Government invests £10 million in green finance hubs
The UK government has announced a new research initiative that aims to put climate and environment at the heart of UK financial decision making.
The opening of the new UK Centre for Greening Finance and Investment – which will have hubs in London and Leeds – was announced by Energy Minister Anne-Marie Trevelyan, and is the result of £10 million in government funding through UK Research & Innovation (UKRI).
The new centre for driving global green finance and investment will begin in April 2021, with the physical hubs opening a a few months later. It will be led by a partnership of leading UK institutions including University of Oxford, the University of Leeds and Imperial College London.
The research hubs aim to provide world-class data and analytics to financial institutions and services such as banks, lenders, investors and insurers around the world to better support their investment and business decisions by considering the impact on the environment and climate change. For example, it will equip banks with the latest environmental and scientific intelligence to help companies of all sizes adapt and gear up for climate-related risks.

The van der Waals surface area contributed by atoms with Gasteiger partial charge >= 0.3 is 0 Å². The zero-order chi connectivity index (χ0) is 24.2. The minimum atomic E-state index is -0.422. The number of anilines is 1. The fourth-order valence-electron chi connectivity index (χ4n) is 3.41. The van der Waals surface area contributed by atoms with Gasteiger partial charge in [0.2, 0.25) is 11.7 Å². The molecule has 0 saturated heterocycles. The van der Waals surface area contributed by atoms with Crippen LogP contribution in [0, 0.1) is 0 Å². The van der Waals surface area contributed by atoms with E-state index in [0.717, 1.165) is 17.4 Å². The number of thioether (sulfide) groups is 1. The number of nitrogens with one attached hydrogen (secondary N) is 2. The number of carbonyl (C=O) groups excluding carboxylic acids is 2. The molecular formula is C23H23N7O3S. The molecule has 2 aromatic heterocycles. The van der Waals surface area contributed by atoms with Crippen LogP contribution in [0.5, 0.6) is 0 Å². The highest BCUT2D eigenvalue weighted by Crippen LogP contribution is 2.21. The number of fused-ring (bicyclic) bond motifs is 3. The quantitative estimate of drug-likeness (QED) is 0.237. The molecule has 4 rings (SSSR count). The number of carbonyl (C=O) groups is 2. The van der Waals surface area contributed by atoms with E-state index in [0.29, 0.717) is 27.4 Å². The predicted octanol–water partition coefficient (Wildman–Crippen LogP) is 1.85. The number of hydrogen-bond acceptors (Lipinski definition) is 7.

The research will also help create new “world-leading” products and services that tackle climate change, such as technologies that measure severe storms and flood risks for property investors, and tools that can improve data on industrial pollution linked to investment portfolios.
Energy and Clean Growth Minister Anne-Marie Trevelyan commented: “While the government has invested billions of pounds so we can end the UK’s contribution to climate change, we will not reach our net zero target without mobilising private capital and unleashing the power of the free market. The UK Centre for Greening Finance and Investment will encourage financial services to turn the tide of their investments and focus on sectors and companies that have a smaller environmental footprint. Doing so will support industries and businesses to develop clean green innovations, creating thousands of jobs across the country – ensuring we build back greener.”
The Bank of England’s executive sponsor for work on climate change Sarah Breedan said: “Integrating climate and environmental data and analytics into decision making will allow financial institutions to identify, measure and manage the financial risks and opportunities from climate change, and so support the Bank’s objective to ensure the financial system is resilient to these risks and supportive of the transition to net zero.”